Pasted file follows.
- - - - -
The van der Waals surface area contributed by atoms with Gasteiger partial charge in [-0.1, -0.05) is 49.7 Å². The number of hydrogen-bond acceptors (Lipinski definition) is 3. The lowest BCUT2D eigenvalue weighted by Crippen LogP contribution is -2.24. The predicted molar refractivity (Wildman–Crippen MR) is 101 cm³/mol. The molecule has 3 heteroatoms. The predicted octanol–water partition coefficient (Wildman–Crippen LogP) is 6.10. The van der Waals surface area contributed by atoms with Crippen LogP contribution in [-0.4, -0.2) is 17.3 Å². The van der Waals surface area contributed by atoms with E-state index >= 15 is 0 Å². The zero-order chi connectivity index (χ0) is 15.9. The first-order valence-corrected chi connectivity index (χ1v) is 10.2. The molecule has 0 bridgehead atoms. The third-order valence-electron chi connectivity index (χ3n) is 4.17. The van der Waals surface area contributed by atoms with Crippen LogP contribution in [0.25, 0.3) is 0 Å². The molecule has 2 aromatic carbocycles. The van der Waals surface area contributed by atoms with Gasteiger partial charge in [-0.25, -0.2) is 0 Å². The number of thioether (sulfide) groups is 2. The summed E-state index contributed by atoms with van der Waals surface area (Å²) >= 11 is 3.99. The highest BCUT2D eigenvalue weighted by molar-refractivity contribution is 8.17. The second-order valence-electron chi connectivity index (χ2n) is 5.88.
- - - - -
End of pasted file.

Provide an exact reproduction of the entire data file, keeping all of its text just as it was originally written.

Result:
The van der Waals surface area contributed by atoms with Gasteiger partial charge in [-0.1, -0.05) is 49.7 Å². The number of hydrogen-bond acceptors (Lipinski definition) is 3. The lowest BCUT2D eigenvalue weighted by Crippen LogP contribution is -2.24. The predicted molar refractivity (Wildman–Crippen MR) is 101 cm³/mol. The molecule has 3 heteroatoms. The predicted octanol–water partition coefficient (Wildman–Crippen LogP) is 6.10. The van der Waals surface area contributed by atoms with Crippen LogP contribution in [-0.4, -0.2) is 17.3 Å². The van der Waals surface area contributed by atoms with E-state index >= 15 is 0 Å². The zero-order chi connectivity index (χ0) is 15.9. The first-order valence-corrected chi connectivity index (χ1v) is 10.2. The molecule has 0 bridgehead atoms. The third-order valence-electron chi connectivity index (χ3n) is 4.17. The van der Waals surface area contributed by atoms with Crippen LogP contribution in [0.25, 0.3) is 0 Å². The molecule has 2 aromatic carbocycles. The van der Waals surface area contributed by atoms with Gasteiger partial charge in [-0.25, -0.2) is 0 Å². The number of thioether (sulfide) groups is 2. The summed E-state index contributed by atoms with van der Waals surface area (Å²) >= 11 is 3.99. The highest BCUT2D eigenvalue weighted by molar-refractivity contribution is 8.17. The second-order valence-electron chi connectivity index (χ2n) is 5.88.